Unlike the empty talking heads on ESPN and TMZ, we were good at nicknames in college.
The empty talking heads rely on a tired, formulaic nickname method…first initial of first name and first syllable of last name. Unfortunately, you hear it all the time now and it is so predictable. Jennifer Lopez becomes JLo. Alex Rodriguez is ARod.
We were much more creative. There were 12 of us in a dorm suite. We all had nicknames bestowed on us by the group. On the first night together after a “get acquainted” party, one of our suitemates put on his pajamas. Weird enough that he had PJs, but worse yet, the PJs had the attached feet at the bottom of the legs. He was forever known as “Bootsie.”
Therefore, I refuse to nickname the Dodd-Frank Act (DFA) as the DFrank Act. I think I will call it the Dud-Funk Act. I believe it to be a Dud of a bill and will cast a Funk as it is promulgated.
The act creates a bureau whose charter is to oversee financial institutions. Last year the auto industry lobbied heavily to gain an exception under the Dud-Funk Act. In the end, dealers who sell and service vehicles were exempted from direct oversight.
But not so fast, my friends. That does not mean that franchised auto dealers can simply ignore the DFA and the Bureau. The consumer advocates who will essentially compose the makeup of the Bureau likely have long memories and will find ways to impose their will on auto dealers through regulating the third party lenders and the various federal laws that dealers must comply with. This agency also has the power to create new laws for our industry.
Consumer advocates hate…
Since the consumer advocates appear to be in charge here, it is important to understand what they hate (After all, that is what they will likely try to legislate):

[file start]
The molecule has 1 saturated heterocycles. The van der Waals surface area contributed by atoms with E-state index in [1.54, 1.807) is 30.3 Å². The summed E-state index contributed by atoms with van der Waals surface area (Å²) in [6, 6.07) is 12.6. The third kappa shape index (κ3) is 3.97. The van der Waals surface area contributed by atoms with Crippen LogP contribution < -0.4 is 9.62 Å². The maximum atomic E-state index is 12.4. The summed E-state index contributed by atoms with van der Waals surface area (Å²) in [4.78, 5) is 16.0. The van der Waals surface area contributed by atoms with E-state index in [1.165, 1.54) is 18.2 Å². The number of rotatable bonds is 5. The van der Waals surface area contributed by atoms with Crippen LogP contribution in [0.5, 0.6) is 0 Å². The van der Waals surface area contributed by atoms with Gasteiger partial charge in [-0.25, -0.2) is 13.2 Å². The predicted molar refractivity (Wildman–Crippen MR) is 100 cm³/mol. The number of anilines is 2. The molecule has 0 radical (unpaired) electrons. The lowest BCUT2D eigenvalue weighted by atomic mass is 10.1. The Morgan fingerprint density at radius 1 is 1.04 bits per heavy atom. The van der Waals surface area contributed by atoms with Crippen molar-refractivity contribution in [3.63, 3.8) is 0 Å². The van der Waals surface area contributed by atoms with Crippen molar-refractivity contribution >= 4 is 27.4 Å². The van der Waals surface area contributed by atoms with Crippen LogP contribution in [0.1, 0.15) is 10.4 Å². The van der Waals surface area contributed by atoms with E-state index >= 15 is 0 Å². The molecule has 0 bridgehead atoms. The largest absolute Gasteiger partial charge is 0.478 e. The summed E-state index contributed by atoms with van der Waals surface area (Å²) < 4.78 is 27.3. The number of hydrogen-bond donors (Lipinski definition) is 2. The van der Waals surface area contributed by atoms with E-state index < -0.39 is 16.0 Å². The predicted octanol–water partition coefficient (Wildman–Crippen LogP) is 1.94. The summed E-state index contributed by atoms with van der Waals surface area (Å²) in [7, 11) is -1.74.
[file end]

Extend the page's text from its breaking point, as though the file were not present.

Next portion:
- Consumer advocates hate spot deliveries.
- Consumer advocates hate dealer reserve.
- Consumer advocates hate perceived abusive practices, especially against military personnel and subprime customer.
- Consumer advocates hate identity theft.
They will legislate what they hate
My predictions of what we can expect to affect the industry in the coming year:
- The bureau will create a new law that escalates today’s Unfair and Deceptive Practices Act to Unfair, Deceptive and Abusive Practices Act.
- It will attempt to regulate dealers through the third-party lenders that dealers sell contract to
- In those areas that the bureau does not have direct oversight of auto dealers, it will empower the FTC and states’ attorneys general to impose its will on auto dealers.
This time next year, if the bureau starts oversight on time, I believe the way our industry operates will change. Some of these changes could include:
- Bye-bye to yield spread premium, hello to flat fees.
- Spot delivery is so 1990s, thank goodness for technology to provide almost-instant credit decisions.
- A thorough review of the products sold in F&I, forget about selling antennae replacement coverage.
- More regulations deputizing dealers in the fight against identity theft, better know who you are selling to.
- Heightened scrutiny on potentially abusive practices such as spot deliveries gone bad, payment packing and sub-prime acquisition fees, time to review your processes.
What to do
At the risk of being an “I told you so”, one possible defense against running afoul of regulatory and plaintiffs’ bar focus is to have a structured approach on how you sell and finance the vehicles you sell.
Some of the tips loyal readers have read over the years include:
- Review your policies and processes and reduce them to writing in a policy and procedure manual.
- Train your employees on your processes and obtain signed acknowledgements.
- Develop and implement a defensible payment quoting methodology that is consistently applied.
- Start shifting your focus in F&I to product sales and away from a reliance on dealer reserve.
- Establish max or standard pricing for F&I products.
- Firm up your processes in subprime and military sales.
As much fun as I make of the Dud-Funk Act and the expensive, overbearing oversight it will likely involve, it is no joke that it will become a reality. Now is the time to start preparing for what is to come.
Continued good luck and good selling.